There is no question about it. The Italian vote will make it much more difficult for Europe to manage its crisis. It also raises the probability that the common currency will fail. Such a disaster and the financial chaos that would follow it are not yet a likelihood, but they certainly are more likely than they seemed just a few weeks ago.
From the broad European perspective, the Italian election revolved around two critical points: First, would Italy continue to bow to the austerity demands attached to aid from the European Central Bank (ECB), the International Monetary Fund (IMF), and the European Stability Mechanism (ESM)? Second, would it continue with the pro-growth structural reforms initiated by Prime Minister Mario Monti during the past year or so? The center-left coalition, led by Pier Luigi Bersani and his Democratic Party, answered yes to both questions. The center-right, led by former prime minister Silvio Berlusconi, argued for a reconsideration.
Now these opposing views have garnered about equal numbers of votes in both the lower house of Italy’s parliament and in its Senate. The figures are so close that the country may have to hold a new election in just a few months, though Bersani, with a slight advantage in the lower house, might find a way to form a government. Especially since the anti-government Five Star Movement did surprisingly well, it is clear that even if the country can organize a government, Rome will have great difficulty moving legislation.
In any event, Premier Monti’s structural reform effort is a dead issue. He had pushed this agenda because he realized that an Italy would suffer under austerity alone. In particular, he saw the risk of a vicious cycle, in which the austerity slows economic growth enough to enlarge budget deficits, despite the tax hikes and spending restraint, eliciting still more fiscal austerity that then only compounds economic and deficit problems.
Monti believed Italy could pursue needed austerity and avoid this fate by also implementing growth-oriented structural reforms. His work focused initially on labor markets, aiming for economic flexibility and efficiency by loosening rules on hiring and firing and scaling back regulations to give firms more latitude in setting hours and production schedules. Though he made remarkable strides against long-standing powerful interests, all recognize that there is much left to do before Italy could regain the kind of competitiveness it needs. This divided government hardly seems capable of taking those additional steps, especially faced, as it is, with still powerful opposing interests.
The austerity question becomes still more complicated because any decision to soften its demands will likely affect Germany’s upcoming September elections. Chancellor Angela Merkel is running a campaign of European cooperation, aimed at securing Germany’s broader interests within the currency union and Europe generally. Her opposition has taken a narrower definition of German interests, worrying over the loss of German influence within Europe and the risk to the German taxpayer. Though Merkel remains popular, polls show that a large part of the public shares these narrower concerns. They will only likely intensify with an Italian rejection of austerity, since Germans will then naturally ask themselves why their country should extend itself when the Italians seem unwilling to change the policies that got the country into trouble in the first place. If the Italian vote swings the German election against cooperation, Merkel, even if she remains chancellor, could find her maneuvering room severely limited, taking from Europe and its periphery their main source of financial support.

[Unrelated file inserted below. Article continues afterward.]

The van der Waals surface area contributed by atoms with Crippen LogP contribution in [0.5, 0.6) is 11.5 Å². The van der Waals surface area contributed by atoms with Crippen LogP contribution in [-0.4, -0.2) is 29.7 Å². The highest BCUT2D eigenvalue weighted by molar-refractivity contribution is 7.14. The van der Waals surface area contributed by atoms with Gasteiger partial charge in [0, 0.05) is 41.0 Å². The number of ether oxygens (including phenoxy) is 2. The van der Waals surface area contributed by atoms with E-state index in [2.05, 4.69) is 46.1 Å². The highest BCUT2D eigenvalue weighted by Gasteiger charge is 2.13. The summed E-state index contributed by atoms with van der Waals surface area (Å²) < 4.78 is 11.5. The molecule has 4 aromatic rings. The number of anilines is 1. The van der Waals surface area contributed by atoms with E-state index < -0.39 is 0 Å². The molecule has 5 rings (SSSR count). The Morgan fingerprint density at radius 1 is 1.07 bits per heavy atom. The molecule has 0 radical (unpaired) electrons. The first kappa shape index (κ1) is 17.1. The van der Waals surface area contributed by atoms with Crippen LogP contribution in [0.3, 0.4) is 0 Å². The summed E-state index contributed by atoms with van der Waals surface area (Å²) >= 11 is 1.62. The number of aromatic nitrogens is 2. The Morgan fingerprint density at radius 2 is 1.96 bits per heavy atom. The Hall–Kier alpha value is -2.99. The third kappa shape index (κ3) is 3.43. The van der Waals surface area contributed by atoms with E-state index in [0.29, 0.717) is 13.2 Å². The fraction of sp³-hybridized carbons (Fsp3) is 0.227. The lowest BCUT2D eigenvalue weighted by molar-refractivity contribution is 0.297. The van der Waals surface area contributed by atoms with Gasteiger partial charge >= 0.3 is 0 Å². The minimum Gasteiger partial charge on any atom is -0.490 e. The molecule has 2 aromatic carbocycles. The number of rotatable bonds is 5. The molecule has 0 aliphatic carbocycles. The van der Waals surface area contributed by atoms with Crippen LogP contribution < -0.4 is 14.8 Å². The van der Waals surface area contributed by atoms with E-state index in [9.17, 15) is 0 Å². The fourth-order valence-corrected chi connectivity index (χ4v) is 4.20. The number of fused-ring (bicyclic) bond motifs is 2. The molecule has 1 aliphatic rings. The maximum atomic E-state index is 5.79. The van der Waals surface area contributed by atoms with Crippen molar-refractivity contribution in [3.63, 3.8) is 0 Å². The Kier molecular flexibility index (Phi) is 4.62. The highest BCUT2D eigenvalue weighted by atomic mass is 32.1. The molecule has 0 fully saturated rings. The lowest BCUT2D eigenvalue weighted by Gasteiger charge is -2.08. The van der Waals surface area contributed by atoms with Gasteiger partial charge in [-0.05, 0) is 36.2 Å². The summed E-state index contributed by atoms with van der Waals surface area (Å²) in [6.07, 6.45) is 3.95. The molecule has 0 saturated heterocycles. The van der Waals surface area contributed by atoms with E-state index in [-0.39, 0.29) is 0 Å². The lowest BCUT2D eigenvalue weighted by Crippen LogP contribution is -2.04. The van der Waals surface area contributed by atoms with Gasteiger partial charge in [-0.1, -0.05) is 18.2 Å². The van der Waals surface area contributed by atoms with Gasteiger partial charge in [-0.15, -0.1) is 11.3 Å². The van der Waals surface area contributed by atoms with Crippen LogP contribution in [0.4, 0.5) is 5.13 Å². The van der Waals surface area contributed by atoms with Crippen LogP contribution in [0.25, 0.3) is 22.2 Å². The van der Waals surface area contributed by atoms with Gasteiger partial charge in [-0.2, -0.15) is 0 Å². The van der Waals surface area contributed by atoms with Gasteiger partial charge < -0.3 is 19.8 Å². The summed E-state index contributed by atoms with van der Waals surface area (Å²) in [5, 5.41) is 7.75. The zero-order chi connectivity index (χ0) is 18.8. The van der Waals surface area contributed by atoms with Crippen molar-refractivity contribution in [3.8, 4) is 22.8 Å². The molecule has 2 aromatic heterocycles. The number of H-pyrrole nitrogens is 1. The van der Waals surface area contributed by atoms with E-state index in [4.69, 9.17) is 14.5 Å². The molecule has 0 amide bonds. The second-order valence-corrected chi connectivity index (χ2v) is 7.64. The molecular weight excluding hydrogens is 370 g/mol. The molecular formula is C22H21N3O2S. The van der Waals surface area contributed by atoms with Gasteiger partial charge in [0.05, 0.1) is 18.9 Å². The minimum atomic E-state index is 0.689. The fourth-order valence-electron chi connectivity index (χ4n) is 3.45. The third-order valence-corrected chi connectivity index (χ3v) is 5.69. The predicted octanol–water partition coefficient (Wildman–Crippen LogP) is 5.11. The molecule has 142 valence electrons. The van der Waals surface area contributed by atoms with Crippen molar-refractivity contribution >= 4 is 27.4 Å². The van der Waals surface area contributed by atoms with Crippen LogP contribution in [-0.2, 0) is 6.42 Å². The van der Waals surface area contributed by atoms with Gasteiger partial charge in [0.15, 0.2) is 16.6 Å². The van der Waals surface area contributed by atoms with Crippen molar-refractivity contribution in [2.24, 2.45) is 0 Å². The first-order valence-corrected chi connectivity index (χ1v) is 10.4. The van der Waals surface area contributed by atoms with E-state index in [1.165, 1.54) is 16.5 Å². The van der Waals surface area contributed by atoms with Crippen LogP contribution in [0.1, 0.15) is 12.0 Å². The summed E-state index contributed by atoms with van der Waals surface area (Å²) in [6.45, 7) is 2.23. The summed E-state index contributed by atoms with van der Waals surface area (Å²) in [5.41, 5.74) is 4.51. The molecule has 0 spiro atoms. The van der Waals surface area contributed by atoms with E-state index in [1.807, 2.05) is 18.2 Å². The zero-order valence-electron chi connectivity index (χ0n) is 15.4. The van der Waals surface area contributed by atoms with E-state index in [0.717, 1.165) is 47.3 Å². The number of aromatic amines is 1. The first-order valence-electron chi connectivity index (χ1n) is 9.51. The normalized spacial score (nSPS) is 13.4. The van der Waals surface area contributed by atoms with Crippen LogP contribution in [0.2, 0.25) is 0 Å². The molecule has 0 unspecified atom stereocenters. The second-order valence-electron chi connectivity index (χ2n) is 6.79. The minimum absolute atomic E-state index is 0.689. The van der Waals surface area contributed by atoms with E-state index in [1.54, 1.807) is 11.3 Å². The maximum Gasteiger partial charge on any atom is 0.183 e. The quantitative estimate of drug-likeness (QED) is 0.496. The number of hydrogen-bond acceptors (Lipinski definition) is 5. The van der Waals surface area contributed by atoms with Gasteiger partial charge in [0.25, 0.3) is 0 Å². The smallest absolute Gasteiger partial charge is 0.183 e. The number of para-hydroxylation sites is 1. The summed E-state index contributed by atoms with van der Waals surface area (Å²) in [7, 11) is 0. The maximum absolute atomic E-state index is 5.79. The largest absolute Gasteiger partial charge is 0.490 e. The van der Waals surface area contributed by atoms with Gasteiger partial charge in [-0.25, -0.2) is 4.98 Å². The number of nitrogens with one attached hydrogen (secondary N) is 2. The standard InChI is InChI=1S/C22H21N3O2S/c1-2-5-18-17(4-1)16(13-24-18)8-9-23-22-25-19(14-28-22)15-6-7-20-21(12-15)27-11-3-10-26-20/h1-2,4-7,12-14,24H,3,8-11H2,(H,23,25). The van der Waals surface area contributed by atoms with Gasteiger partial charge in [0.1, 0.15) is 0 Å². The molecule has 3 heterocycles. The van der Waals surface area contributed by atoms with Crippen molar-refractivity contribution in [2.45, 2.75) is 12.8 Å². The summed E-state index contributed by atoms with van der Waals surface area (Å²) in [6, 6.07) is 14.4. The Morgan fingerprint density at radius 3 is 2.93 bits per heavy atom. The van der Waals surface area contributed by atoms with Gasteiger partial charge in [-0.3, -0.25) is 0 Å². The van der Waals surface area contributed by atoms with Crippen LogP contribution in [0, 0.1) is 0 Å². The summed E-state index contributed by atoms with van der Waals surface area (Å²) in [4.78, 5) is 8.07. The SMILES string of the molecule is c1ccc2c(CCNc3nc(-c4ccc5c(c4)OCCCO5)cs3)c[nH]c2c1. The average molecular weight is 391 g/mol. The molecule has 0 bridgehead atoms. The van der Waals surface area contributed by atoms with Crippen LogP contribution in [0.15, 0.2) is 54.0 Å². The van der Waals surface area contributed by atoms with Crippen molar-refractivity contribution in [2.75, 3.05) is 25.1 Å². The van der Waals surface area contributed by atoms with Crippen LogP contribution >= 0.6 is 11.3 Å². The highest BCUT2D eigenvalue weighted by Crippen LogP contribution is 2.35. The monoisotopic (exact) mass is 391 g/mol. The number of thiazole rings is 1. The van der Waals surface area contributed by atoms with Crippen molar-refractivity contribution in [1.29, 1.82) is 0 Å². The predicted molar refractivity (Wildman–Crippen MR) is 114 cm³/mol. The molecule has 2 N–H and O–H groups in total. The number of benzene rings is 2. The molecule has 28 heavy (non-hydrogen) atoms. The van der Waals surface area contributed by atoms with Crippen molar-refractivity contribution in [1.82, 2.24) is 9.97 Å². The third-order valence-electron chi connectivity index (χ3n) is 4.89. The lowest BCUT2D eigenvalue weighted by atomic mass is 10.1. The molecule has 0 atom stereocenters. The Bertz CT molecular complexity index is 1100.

Disappointing as this Italian muddle is, panic now would be premature. A second Italian vote might bring a more committed government to Rome. The divided government that seems to exist now may yet surprise and pursue more aggressive and cooperative policies. The German vote may turn out to be less vulnerable to an Italian disappointment than it seems at the moment.
But there should be no mistake: the outcome of the Italian elections lowers the probability of cooperation from all involved. As a consequence, it also suggests a less ordered European situation—and a greater reason to worry over the financial and economic hardship that would accompany such a failure.
Milton Ezrati is senior economist and market strategist for Lord, Abbett & Co. and an affiliate of the Center for the Study of Human Capital and Economic Growth at the State University of New York at Buffalo. He writes frequently on economics and finance. His new book, Thirty Tomorrows, linking globalization to aging demographics, is forthcoming from Thomas Donne Books of Saint Martin’s Press.
Image: Wikimedia Commons/Etienne (Li). CC BY-SA 3.0.